By the time Claire Fleming arrived at Fidelity Investments Canada as a fourth-year business administration co-op student, she had already completed two prior placements at a Toronto-based investing firm. She had also spent a year and a half with the Laurier Student Investment Fund, where she worked as part of a student team that managed a $900,000 stock portfolio.
Under the oversight of Joe Overdevest, a Laurier alumnus (BBA '02) and co-director of research at Fidelity, Fleming was put in charge of creating financial forecasts and recommendations for seven stocks - the same responsibilities as her full-time, permanent colleagues, only on a slightly smaller scale. The hands-on experience Fleming gained at Laurier, coupled with her exceptional academic achievements, made her a perfect match for the role.
"Interns are given a lot of autonomy and responsibility very early on," says Fleming, who was hired as a full-time analyst with Fidelity following the completion of her co-op placement in 2017. "I'm now responsible for coming up with recommendations for 25 stocks. I have more responsibility, but I am doing the same type of work and working with the same people as I did during my co-op placement."
Laurier's focus on bringing together academics and real-world experiential learning opportunities makes students and graduates especially attractive to firms like Fidelity, which hires more alumni from Laurier than any other school.
"Laurier students stick out in an amazing way in terms of their experience and knowledge of the investing field," says Overdevest. "The teaching is very strong, the co-op program is exceptional and the Laurier Student Investment Fund is one of the best investment team experiences for students in Canada."
Laurier's business degree co-op program, the largest in Canada, is just one of hundreds of experiential learning opportunities available to students across a range of disciplines. Each of the opportunities are a part of Laurier's overall strategy to prepare students for careers after university through intentionally designed course curriculum and the purposeful integration of curricular and co-curricular activities. The strategy has proven successful, with Maclean's magazine consistently ranking Laurier one of the top post-secondary institutions in Canada for experiential learning.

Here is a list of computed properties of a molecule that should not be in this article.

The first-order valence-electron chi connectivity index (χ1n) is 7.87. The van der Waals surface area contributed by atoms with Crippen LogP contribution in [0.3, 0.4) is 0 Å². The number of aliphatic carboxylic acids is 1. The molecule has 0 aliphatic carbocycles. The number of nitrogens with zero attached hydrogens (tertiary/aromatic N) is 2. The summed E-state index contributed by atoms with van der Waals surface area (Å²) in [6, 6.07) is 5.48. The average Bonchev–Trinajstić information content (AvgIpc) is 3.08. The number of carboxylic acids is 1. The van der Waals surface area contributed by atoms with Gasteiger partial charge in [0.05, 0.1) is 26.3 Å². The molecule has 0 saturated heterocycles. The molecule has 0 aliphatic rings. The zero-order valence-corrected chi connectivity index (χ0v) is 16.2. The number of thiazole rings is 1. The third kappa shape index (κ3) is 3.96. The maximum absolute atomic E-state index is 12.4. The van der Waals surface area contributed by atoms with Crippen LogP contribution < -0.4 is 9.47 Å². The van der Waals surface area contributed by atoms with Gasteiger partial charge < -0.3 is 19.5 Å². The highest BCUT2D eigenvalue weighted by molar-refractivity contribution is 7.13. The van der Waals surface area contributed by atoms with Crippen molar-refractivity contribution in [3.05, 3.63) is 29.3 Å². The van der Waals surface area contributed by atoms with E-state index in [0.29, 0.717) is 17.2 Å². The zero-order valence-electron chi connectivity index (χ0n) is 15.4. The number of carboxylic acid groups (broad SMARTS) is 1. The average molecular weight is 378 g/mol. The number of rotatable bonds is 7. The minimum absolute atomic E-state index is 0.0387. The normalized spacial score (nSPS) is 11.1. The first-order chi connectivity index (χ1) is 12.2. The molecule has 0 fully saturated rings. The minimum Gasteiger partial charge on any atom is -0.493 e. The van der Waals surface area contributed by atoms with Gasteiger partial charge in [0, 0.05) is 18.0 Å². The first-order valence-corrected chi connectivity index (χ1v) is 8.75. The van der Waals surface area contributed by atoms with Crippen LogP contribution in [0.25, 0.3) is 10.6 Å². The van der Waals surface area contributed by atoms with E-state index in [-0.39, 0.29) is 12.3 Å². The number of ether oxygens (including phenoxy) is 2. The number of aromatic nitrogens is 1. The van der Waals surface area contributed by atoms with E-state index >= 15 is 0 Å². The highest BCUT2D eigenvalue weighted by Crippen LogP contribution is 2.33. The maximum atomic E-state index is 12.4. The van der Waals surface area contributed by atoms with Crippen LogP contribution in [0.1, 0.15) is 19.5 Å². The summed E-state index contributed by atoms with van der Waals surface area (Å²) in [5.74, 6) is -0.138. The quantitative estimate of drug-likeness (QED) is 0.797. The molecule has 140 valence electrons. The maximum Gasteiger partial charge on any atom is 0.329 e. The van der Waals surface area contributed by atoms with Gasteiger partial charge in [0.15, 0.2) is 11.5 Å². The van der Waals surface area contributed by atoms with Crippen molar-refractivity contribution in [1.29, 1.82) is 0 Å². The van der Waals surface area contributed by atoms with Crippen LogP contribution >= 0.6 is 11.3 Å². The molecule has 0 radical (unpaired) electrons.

– David McMurray
"At Laurier, experiential learning and career development is firmly secured in the university's identity, as well as in the unique experiences of its students and the legacy of its graduates," says David McMurray, vice-president of Student Affairs. "This holistic approach affirms our commitment to deliver an enriching and engaging academic and personal learning experience."
Local, national and international opportunities made available to Laurier students have included working alongside social workers in China, Uganda and Tanzania, travelling to Mexico to learn first-hand about migration and collaborating with community organizations and governments to tackle pressing problems. Students also conduct research alongside faculty members, run clubs and associations, join workplace teams as part of class projects and even start their own businesses and social ventures. Laurier also offers themed residences, where students with a common interest, major or coursework are granted extra opportunities to deepen their learning and development. The opportunities don't just lead to employment opportunities, but help students choose which career path is right for them and ensure they are ready to face whatever the real world sends their way.
Students enrolled in Laurier's Community Engagement Option have the opportunity to deepen their learning by working with local organizations on community projects.